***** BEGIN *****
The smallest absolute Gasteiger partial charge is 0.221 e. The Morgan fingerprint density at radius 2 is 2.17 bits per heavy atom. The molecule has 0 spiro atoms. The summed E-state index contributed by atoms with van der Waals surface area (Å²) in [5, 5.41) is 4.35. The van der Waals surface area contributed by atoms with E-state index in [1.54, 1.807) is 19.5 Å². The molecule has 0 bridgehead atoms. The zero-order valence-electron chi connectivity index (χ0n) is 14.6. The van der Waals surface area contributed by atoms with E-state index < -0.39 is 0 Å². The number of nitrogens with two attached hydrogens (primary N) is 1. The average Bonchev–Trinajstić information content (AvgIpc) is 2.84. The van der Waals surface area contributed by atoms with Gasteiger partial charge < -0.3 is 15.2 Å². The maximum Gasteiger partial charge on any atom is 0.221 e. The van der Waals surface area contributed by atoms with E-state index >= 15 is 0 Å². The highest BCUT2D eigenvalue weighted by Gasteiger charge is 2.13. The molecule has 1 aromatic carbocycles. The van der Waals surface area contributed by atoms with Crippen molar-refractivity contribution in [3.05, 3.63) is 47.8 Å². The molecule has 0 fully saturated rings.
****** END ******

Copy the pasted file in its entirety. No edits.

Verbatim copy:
The smallest absolute Gasteiger partial charge is 0.221 e. The Morgan fingerprint density at radius 2 is 2.17 bits per heavy atom. The molecule has 0 spiro atoms. The summed E-state index contributed by atoms with van der Waals surface area (Å²) in [5, 5.41) is 4.35. The van der Waals surface area contributed by atoms with E-state index in [1.54, 1.807) is 19.5 Å². The molecule has 0 bridgehead atoms. The zero-order valence-electron chi connectivity index (χ0n) is 14.6. The van der Waals surface area contributed by atoms with E-state index < -0.39 is 0 Å². The number of nitrogens with two attached hydrogens (primary N) is 1. The average Bonchev–Trinajstić information content (AvgIpc) is 2.84. The van der Waals surface area contributed by atoms with Gasteiger partial charge < -0.3 is 15.2 Å². The maximum Gasteiger partial charge on any atom is 0.221 e. The van der Waals surface area contributed by atoms with E-state index >= 15 is 0 Å². The highest BCUT2D eigenvalue weighted by Gasteiger charge is 2.13. The molecule has 1 aromatic carbocycles. The van der Waals surface area contributed by atoms with Crippen molar-refractivity contribution in [3.05, 3.63) is 47.8 Å². The molecule has 0 fully saturated rings.